Sunday, May 10, 2009
Chuck Daly, R.I.P.
NBA basketball coach Chuck Daly passed away on Saturday (May 9, 2009) of pancreatic cancer at the age of 78.
Daly coached the Detroit Pistons to two championships in 1989 and 1990, as well as leading the original Olympic “Dream Team” to gold in 1992.
In the modern NBA, players as well as coaches are bestowed certain titles, like LA Lakers coach, Phil Jackson, whose management style is cerebral and new-age, thus he’s labeled “the Zen Master.”
Daly was a rare person who could assemble varied and different personalities, but didn’t need to coach with an iron fist or new age mantras. He recognized what each player had and let them play; leading to fierce loyalty amongst the young men who played for him on the Piston, Nets, Cavaliers and Magic.
When opposing teams played against the “Bad Boys” during their heyday, they couldn’t figure out schemes or plays, because Daly let his Pistons scrap, scrape and (in some cases) bludgeon the opposing team with their athletic talents, indomitable will and street thug physical play. (Which most of the “Boys” would take as a compliment, by the way).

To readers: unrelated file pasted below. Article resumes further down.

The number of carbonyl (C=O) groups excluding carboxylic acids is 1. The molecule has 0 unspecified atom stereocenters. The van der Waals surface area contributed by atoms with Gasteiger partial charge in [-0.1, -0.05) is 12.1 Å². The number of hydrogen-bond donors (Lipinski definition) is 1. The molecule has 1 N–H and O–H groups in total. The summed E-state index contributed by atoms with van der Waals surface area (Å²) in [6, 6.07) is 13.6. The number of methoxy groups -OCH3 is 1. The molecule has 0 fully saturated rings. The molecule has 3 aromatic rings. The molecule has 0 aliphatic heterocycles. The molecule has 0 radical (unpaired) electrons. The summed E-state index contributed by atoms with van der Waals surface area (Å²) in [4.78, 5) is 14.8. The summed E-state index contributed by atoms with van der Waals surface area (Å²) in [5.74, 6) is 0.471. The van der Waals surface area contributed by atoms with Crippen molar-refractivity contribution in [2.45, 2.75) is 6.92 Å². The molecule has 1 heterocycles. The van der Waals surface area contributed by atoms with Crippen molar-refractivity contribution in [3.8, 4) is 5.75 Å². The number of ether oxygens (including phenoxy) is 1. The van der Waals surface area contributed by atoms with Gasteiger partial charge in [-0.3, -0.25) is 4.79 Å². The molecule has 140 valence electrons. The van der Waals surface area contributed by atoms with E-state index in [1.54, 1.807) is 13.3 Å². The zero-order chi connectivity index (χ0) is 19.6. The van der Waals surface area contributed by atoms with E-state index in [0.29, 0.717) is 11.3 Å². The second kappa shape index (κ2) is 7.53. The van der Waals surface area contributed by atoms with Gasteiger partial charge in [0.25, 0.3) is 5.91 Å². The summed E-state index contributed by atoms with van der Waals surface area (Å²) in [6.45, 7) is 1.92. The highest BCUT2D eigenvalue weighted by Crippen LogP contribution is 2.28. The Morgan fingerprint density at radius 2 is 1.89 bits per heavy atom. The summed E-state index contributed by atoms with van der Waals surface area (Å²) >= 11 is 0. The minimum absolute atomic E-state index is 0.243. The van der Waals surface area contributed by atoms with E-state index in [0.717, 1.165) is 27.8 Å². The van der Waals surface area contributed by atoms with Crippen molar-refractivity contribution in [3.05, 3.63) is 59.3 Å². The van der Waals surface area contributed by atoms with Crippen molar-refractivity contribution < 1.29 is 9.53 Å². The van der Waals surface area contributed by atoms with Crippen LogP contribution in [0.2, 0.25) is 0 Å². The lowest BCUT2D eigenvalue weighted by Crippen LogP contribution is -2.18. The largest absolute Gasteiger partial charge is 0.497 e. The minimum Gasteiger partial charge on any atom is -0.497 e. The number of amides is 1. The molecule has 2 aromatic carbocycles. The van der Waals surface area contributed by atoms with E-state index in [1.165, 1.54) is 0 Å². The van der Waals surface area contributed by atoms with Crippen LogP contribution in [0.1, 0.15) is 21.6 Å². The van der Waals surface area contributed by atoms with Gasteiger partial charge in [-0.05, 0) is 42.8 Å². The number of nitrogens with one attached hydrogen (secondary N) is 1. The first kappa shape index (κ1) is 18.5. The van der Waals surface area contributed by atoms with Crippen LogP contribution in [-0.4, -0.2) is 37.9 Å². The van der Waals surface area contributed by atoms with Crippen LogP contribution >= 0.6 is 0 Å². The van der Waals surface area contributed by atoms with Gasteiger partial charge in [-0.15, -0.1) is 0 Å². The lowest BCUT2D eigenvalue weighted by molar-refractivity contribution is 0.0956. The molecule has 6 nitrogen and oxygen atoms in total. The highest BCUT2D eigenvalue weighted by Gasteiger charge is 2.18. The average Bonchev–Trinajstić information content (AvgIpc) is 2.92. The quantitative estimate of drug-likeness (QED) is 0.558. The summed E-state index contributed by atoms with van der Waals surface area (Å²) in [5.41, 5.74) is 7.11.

When asked about how he managed to coach the always difficult and mercurial Dennis Rodman, Daly smiled and said, “I just let him play every minute of every game. Dennis just wanted to play, so I let him play.” Rodman demanded to be traded after Daly left the Pistons, referring to the coach as a surrogate father.
It’s a simple, but hard-to-master concept with not only NBA players, but people in the job arena as well. The best managers I’ve ever had didn’t have to yell, cajole or beat me down. They recognized what my strengths and weaknesses were and let me do my job.
I think the world of business management (which like sports, breaks people, personalities and progress down to formulas and charts) can learn a lot from Chuck Daly’s style of coaching.
Coach Daly’s simple but effective means to winning was “Let the players play.”